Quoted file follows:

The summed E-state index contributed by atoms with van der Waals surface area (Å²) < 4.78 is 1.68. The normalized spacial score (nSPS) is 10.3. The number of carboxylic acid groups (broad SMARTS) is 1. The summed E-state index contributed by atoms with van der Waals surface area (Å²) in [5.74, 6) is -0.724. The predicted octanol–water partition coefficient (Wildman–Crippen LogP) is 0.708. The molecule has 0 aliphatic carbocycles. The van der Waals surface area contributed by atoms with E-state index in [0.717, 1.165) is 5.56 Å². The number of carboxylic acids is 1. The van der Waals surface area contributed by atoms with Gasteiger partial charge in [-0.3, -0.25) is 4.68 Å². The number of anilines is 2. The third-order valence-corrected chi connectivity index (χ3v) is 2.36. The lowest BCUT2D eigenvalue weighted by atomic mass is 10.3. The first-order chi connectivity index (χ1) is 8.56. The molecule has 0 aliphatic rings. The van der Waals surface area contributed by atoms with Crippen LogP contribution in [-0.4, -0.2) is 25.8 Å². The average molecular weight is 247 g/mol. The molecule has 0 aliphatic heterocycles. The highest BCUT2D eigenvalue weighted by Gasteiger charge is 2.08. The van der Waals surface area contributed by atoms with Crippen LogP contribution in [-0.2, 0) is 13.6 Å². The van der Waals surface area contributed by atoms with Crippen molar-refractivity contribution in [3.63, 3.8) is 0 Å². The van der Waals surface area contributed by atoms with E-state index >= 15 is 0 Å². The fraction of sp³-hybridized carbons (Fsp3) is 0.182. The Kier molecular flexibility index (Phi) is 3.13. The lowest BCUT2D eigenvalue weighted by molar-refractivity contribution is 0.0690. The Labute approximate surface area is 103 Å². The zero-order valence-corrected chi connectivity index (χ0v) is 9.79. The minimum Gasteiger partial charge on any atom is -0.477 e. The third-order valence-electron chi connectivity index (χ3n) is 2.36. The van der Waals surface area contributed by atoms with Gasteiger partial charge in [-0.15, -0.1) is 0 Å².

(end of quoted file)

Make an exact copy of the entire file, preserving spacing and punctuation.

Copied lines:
The summed E-state index contributed by atoms with van der Waals surface area (Å²) < 4.78 is 1.68. The normalized spacial score (nSPS) is 10.3. The number of carboxylic acid groups (broad SMARTS) is 1. The summed E-state index contributed by atoms with van der Waals surface area (Å²) in [5.74, 6) is -0.724. The predicted octanol–water partition coefficient (Wildman–Crippen LogP) is 0.708. The molecule has 0 aliphatic carbocycles. The van der Waals surface area contributed by atoms with E-state index in [0.717, 1.165) is 5.56 Å². The number of carboxylic acids is 1. The van der Waals surface area contributed by atoms with Gasteiger partial charge in [-0.3, -0.25) is 4.68 Å². The number of anilines is 2. The third-order valence-corrected chi connectivity index (χ3v) is 2.36. The lowest BCUT2D eigenvalue weighted by atomic mass is 10.3. The first-order chi connectivity index (χ1) is 8.56. The molecule has 0 aliphatic rings. The van der Waals surface area contributed by atoms with Crippen LogP contribution in [-0.4, -0.2) is 25.8 Å². The average molecular weight is 247 g/mol. The molecule has 0 aliphatic heterocycles. The highest BCUT2D eigenvalue weighted by Gasteiger charge is 2.08. The van der Waals surface area contributed by atoms with Crippen LogP contribution in [-0.2, 0) is 13.6 Å². The van der Waals surface area contributed by atoms with Crippen molar-refractivity contribution in [3.63, 3.8) is 0 Å². The van der Waals surface area contributed by atoms with E-state index >= 15 is 0 Å². The fraction of sp³-hybridized carbons (Fsp3) is 0.182. The Kier molecular flexibility index (Phi) is 3.13. The lowest BCUT2D eigenvalue weighted by molar-refractivity contribution is 0.0690. The Labute approximate surface area is 103 Å². The zero-order valence-corrected chi connectivity index (χ0v) is 9.79. The minimum Gasteiger partial charge on any atom is -0.477 e. The third-order valence-electron chi connectivity index (χ3n) is 2.36. The van der Waals surface area contributed by atoms with Gasteiger partial charge in [-0.15, -0.1) is 0 Å².